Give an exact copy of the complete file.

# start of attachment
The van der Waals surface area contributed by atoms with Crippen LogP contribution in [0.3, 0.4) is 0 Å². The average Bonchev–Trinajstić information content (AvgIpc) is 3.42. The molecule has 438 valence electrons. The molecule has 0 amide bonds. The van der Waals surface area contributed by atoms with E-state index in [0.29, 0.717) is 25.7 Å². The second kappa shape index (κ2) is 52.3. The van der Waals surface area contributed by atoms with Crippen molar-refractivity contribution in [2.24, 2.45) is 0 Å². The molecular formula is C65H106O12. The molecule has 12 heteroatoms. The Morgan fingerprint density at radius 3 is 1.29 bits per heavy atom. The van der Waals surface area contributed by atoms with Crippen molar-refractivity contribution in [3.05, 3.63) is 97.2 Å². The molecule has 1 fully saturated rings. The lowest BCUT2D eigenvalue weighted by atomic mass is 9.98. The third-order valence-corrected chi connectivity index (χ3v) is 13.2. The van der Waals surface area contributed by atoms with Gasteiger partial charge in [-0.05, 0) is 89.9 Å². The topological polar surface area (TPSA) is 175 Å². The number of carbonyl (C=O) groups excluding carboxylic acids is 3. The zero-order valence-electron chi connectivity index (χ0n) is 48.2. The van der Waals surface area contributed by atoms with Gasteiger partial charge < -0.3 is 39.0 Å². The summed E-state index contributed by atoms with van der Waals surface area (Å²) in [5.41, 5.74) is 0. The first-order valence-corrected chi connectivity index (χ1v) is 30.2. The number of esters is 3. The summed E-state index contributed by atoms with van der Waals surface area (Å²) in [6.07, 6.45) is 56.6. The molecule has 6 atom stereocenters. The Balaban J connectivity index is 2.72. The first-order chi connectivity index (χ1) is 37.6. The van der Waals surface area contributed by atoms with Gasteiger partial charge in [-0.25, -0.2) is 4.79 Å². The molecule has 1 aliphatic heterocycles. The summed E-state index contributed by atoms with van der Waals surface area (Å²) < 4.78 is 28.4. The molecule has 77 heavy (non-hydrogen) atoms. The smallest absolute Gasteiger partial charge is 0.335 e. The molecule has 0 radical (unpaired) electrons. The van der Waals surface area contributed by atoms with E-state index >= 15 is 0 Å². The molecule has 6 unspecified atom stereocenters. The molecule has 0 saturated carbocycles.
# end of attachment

The van der Waals surface area contributed by atoms with Crippen LogP contribution in [0.3, 0.4) is 0 Å². The average Bonchev–Trinajstić information content (AvgIpc) is 3.42. The molecule has 438 valence electrons. The molecule has 0 amide bonds. The van der Waals surface area contributed by atoms with E-state index in [0.29, 0.717) is 25.7 Å². The second kappa shape index (κ2) is 52.3. The van der Waals surface area contributed by atoms with Crippen molar-refractivity contribution in [2.24, 2.45) is 0 Å². The molecular formula is C65H106O12. The molecule has 12 heteroatoms. The Morgan fingerprint density at radius 3 is 1.29 bits per heavy atom. The van der Waals surface area contributed by atoms with Crippen molar-refractivity contribution in [3.05, 3.63) is 97.2 Å². The molecule has 1 fully saturated rings. The lowest BCUT2D eigenvalue weighted by atomic mass is 9.98. The third-order valence-corrected chi connectivity index (χ3v) is 13.2. The van der Waals surface area contributed by atoms with Gasteiger partial charge in [-0.05, 0) is 89.9 Å². The topological polar surface area (TPSA) is 175 Å². The number of carbonyl (C=O) groups excluding carboxylic acids is 3. The zero-order valence-electron chi connectivity index (χ0n) is 48.2. The van der Waals surface area contributed by atoms with Gasteiger partial charge < -0.3 is 39.0 Å². The summed E-state index contributed by atoms with van der Waals surface area (Å²) in [5.41, 5.74) is 0. The first-order valence-corrected chi connectivity index (χ1v) is 30.2. The number of esters is 3. The summed E-state index contributed by atoms with van der Waals surface area (Å²) in [6.07, 6.45) is 56.6. The molecule has 6 atom stereocenters. The Balaban J connectivity index is 2.72. The first-order chi connectivity index (χ1) is 37.6. The van der Waals surface area contributed by atoms with Gasteiger partial charge in [-0.25, -0.2) is 4.79 Å². The molecule has 1 aliphatic heterocycles. The summed E-state index contributed by atoms with van der Waals surface area (Å²) < 4.78 is 28.4. The molecule has 77 heavy (non-hydrogen) atoms. The smallest absolute Gasteiger partial charge is 0.335 e. The molecule has 0 radical (unpaired) electrons. The van der Waals surface area contributed by atoms with E-state index >= 15 is 0 Å². The molecule has 6 unspecified atom stereocenters. The molecule has 0 saturated carbocycles.